NISKAYUNA — The “Pro Nisky” Party line that sparked controversy in Niskayuna last month will not appear on November’s general election ballot.
The Schenectady County Board of Elections has ruled that 130 signatures collected on an independent nominating petition are invalid, leaving the party short of the number of signatures it need.
The “Pro Nisky” Party needed 538 valid signatures for inclusion on the ballot. With the subtraction, the party is 85 signatures short with 453.
On May 18, visitors from Buffalo canvassed the Old Niskayuna neighborhood with members of the town’s Republican Committee. The team asked residents to sign an independent nominating petition that would benefit the four Republican candidates running for town government seats this fall.
Those candidates are incumbent Supervisor Yasmine Syed, Town Board candidates Anthony M. Simone and Jerome D. Chao and Town Clerk candidate Diane P. O’Donnell.
Democrats criticized the operation, saying the town didn’t need out-of-town visitors “trying to bamboozle residents into signing on to a fake political party.”
According to the Board of Elections, 583 signatures were submitted. Signatures were reviewed after Ginger Lachapelle filed an objection to the petition. A hearing was held earlier this month.
Democratic Commissioner Amy Hild said some signatures were thrown out because the person signing was not registered to vote.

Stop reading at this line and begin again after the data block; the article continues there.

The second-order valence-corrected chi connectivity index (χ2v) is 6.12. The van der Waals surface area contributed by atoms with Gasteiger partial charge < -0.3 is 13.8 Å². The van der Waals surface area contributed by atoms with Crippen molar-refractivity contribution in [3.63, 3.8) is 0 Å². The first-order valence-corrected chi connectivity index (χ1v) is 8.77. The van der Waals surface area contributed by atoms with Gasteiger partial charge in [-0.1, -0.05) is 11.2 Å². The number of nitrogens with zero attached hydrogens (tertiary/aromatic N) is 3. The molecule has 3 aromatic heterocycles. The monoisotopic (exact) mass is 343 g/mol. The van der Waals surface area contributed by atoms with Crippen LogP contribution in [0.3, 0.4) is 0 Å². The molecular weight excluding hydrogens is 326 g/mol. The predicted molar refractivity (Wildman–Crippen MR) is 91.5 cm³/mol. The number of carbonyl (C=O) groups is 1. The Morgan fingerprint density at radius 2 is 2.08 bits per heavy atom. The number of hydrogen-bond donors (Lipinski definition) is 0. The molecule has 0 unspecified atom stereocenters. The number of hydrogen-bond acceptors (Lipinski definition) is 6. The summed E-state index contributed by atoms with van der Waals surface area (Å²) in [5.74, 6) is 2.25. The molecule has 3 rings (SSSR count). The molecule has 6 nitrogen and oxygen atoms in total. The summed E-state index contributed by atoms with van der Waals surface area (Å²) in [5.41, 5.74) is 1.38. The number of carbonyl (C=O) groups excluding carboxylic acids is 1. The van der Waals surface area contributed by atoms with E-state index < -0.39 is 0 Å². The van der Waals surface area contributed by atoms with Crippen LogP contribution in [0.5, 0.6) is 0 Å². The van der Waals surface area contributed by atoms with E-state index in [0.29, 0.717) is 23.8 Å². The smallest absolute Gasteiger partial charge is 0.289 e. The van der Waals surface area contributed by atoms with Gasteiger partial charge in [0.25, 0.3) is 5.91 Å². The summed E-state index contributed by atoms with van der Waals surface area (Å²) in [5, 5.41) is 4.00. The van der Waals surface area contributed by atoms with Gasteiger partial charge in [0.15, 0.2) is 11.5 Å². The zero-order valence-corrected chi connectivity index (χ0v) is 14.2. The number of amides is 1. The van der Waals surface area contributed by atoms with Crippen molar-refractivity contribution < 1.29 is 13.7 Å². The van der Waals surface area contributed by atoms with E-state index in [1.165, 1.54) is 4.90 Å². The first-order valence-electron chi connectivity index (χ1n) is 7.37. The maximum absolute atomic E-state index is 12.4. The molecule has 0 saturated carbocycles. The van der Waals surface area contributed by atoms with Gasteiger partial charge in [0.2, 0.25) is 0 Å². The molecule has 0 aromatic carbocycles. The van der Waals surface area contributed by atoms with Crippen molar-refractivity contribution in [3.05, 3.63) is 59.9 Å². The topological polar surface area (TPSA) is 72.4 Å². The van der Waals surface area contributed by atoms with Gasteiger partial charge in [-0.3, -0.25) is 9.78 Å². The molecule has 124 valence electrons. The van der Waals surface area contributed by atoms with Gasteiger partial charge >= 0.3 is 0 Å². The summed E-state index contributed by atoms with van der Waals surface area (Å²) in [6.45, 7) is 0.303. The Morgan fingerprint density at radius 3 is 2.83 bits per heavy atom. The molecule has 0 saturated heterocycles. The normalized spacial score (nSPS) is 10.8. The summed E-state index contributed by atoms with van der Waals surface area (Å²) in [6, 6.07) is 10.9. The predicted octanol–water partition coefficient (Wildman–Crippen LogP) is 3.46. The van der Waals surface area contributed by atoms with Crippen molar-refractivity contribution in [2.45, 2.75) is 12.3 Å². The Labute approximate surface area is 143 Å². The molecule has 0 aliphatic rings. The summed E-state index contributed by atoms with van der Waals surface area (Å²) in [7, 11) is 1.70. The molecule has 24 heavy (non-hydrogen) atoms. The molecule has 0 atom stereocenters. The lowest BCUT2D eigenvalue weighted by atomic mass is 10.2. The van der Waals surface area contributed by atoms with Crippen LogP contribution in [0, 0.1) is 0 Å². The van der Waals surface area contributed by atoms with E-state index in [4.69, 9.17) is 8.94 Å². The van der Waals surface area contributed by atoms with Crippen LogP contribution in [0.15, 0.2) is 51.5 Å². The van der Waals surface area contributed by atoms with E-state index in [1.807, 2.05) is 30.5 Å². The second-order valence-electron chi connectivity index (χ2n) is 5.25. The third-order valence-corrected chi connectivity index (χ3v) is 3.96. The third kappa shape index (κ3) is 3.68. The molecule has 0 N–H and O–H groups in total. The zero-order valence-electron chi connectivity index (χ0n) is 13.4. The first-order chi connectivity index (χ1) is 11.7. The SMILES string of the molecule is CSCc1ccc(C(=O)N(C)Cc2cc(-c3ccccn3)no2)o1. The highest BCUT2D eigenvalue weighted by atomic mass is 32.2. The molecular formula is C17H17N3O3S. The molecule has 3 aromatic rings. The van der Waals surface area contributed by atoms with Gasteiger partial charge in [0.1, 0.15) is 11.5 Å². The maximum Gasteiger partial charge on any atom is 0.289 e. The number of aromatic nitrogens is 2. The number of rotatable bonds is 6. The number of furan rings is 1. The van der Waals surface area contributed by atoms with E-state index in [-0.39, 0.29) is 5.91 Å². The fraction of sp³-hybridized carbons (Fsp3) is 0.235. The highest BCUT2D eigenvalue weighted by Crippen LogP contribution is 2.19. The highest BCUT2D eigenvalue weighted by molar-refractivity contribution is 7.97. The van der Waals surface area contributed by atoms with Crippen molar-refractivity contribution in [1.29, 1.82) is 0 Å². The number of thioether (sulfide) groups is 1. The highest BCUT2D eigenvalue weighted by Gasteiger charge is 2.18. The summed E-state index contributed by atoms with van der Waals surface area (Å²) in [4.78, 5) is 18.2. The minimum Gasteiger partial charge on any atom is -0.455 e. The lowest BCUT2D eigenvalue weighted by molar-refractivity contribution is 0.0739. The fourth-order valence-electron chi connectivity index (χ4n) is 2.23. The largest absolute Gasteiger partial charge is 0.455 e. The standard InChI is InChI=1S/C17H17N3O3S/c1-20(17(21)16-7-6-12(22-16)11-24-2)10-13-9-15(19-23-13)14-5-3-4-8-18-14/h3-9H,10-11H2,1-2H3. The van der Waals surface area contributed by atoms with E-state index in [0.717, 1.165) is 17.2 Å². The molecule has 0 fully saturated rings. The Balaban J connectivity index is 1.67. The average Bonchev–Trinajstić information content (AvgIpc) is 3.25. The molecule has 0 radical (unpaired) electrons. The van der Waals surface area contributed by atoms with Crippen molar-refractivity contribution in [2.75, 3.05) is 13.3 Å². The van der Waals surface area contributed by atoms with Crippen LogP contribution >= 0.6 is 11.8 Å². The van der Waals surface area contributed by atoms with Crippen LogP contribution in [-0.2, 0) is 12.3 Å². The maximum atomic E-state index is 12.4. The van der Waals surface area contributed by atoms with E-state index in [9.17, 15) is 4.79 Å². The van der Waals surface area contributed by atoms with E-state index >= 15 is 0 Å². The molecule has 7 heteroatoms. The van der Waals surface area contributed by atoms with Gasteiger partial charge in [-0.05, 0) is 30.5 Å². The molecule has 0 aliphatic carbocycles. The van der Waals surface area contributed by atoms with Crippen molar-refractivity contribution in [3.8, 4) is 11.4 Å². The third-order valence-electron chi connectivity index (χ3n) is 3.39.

“There was also a good amount of individuals who signed the petition who had signed other petitions for the same office,” said Republican Commissioner Darlene Harris. “You can only sign one petition a season for those offices.”
The commissioners said the 538 requirement was set from Niskayuna voting numbers recorded in the last gubernatorial race in New York. The Board of Elections uses 5 percent of the total number of votes cast for petition signature numbers; 5 percent of Niskayuna votes in 2018 equaled 538.
Syed acknowledged the “Pro Nisky” line would not be included on the November ballot.
“It doesn’t surprise me the Niskayuna Democratic Committee, with their own operatives, would do everything they could to make sure the Pro Nisky line would not be on the ballot this fall,” she said.
“We were expecting the objection,” Syed also said. “That’s something we always knew they were going to do and they did.”
If successful, the ballot line would have benefited political newcomer Chao, who is on the ballot running as a Republican. A “Pro Nisky” line would have given him a second line on the ballot. The other Republican candidates have more than one line on the ballot.
“It’s unfortunate that we didn’t meet the threshold to have that ballot line, and it was to serve our candidate who had only one ballot line,” Syed said. “It’s unfortunate for him.”
Syed also said the signature collectors were given lists of registered voters during their visits to town homes on May 18 and 19. She said people answering the door might have thought themselves registered although they were not.
“You trust that person would know whether or not they were,” Syed said. “That’s an issue we come across when we’re getting petition signatures.”
Democratic Councilman John Della Ratta said he was not surprised election commissioners found what he described as an “overwhelming” number of invalid signatures collected by the GOP petition team.
“Niskayuna residents were smart enough to see through this scheme and that is why they failed,” he said.
Contact Gazette reporter Jeff Wilkin at 518-395-3124 or at [email protected]
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